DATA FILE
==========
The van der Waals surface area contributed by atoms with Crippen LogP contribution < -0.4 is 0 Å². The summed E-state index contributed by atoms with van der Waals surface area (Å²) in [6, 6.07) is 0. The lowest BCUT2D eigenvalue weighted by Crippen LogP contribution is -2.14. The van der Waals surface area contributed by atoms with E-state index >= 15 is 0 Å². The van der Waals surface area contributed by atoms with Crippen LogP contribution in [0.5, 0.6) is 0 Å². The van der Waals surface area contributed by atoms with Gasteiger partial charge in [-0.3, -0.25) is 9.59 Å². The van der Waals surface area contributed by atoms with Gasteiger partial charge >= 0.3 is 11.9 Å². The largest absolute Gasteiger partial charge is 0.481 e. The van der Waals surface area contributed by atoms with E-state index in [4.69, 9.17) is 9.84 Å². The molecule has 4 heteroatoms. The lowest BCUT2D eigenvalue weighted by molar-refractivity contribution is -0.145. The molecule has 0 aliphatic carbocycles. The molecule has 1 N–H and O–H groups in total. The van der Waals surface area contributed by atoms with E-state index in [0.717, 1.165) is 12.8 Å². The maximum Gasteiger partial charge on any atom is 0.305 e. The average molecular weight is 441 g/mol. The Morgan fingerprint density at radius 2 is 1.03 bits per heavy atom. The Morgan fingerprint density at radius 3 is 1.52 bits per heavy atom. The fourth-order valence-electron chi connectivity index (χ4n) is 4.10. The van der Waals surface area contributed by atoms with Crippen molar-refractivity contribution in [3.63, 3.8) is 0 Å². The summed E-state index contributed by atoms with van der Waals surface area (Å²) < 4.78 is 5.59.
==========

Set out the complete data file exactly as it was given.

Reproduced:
The van der Waals surface area contributed by atoms with Crippen LogP contribution < -0.4 is 0 Å². The summed E-state index contributed by atoms with van der Waals surface area (Å²) in [6, 6.07) is 0. The lowest BCUT2D eigenvalue weighted by Crippen LogP contribution is -2.14. The van der Waals surface area contributed by atoms with E-state index >= 15 is 0 Å². The van der Waals surface area contributed by atoms with Crippen LogP contribution in [0.5, 0.6) is 0 Å². The van der Waals surface area contributed by atoms with Gasteiger partial charge in [-0.3, -0.25) is 9.59 Å². The van der Waals surface area contributed by atoms with Gasteiger partial charge >= 0.3 is 11.9 Å². The largest absolute Gasteiger partial charge is 0.481 e. The van der Waals surface area contributed by atoms with E-state index in [4.69, 9.17) is 9.84 Å². The molecule has 4 heteroatoms. The lowest BCUT2D eigenvalue weighted by molar-refractivity contribution is -0.145. The molecule has 0 aliphatic carbocycles. The molecule has 1 N–H and O–H groups in total. The van der Waals surface area contributed by atoms with E-state index in [0.717, 1.165) is 12.8 Å². The maximum Gasteiger partial charge on any atom is 0.305 e. The average molecular weight is 441 g/mol. The Morgan fingerprint density at radius 2 is 1.03 bits per heavy atom. The Morgan fingerprint density at radius 3 is 1.52 bits per heavy atom. The fourth-order valence-electron chi connectivity index (χ4n) is 4.10. The van der Waals surface area contributed by atoms with Crippen molar-refractivity contribution in [3.63, 3.8) is 0 Å². The summed E-state index contributed by atoms with van der Waals surface area (Å²) < 4.78 is 5.59.